Anyway, the following are the questions that I answered differently from the majority of the surveyed Utahns.  The Utah answers are bolded and my answers are highlighted with green.

2. been

a. [] as in "sit"

b. [i:] as in "see"

c. [] as in "set"

d. other

9. crayon

a. [] as in "man" (1 syllable, "cran")

b. [ej] (2 syllables, "cray-ahn")

c. [ej] (2 syllables, "cray-awn", where the second syllable rhymes with "dawn")

d. [aw] (I pronounce this the same as "crown")

e. other

10. creek (a small body of running water)

a. [i:] as in "see"

b. [] as in "sit" 

c. I use both interchangeably

d. I don't know how to pronounce this word

e. I use both, but they mean two different things (For me, a creek is a stream and a "crick" is a much smaller stream)

12. flourish

a. [] as in "bird" ("flurr-ish")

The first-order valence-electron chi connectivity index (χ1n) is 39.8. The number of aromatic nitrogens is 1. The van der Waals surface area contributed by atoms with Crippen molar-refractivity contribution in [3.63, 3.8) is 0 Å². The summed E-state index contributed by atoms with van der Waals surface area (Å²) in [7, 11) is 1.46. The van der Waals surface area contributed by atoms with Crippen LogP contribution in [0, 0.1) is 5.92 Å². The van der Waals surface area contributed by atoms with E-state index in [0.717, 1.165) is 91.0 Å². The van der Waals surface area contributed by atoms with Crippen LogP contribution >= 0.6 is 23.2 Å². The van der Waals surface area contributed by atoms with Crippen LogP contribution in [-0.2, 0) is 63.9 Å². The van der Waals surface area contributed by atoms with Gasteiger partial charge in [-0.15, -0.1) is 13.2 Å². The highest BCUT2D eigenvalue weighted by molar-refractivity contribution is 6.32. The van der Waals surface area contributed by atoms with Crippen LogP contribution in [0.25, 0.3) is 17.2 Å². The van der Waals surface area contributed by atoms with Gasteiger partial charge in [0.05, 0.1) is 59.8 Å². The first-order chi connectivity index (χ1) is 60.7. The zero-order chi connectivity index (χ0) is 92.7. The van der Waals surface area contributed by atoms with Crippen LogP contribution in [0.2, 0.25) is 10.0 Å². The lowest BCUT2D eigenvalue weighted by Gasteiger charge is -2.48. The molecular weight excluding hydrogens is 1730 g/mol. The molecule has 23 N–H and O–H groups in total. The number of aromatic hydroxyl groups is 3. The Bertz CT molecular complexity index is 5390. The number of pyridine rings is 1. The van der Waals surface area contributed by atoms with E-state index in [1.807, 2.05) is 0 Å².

b. [] as in "sore" ("flore-ish")

c. [] as in "sun" ("fluh-rish")

d. other

16. mayonnaise

a. with [] as in "man" (2 syllables--"man-aze")

b. with [ej] (3 syllables--"may-uh-naze")

c. I use both interchangeably

d. other (I say "may-naze")

25. roof, room, broom, root

a. [u:] as in "food"

b. [] as in "foot"

c. these four words do not all have the same vowel (Roof, room, and broom I pronounce like "food" but with root I use both pronunciations interchangeably depending on what I'm talking about.  I think I pronounce root like "foot" most of the time.)

30. the "s" in "anniversary"

a. [s] as in "sock"

b. [] as in "shock"

32. candidate

a. I pronounce the first d

b. I don't pronounce the first d

c. I vary freely between pronouncing the first d and not doing so 

d. I only pronounce the first d when I'm speaking slowly/carefully

e. Depends whether it refers to a political or generic candidate, as in "that assignment looks like a good candidate for elimination"

f. other

38. the "s" in "nursery"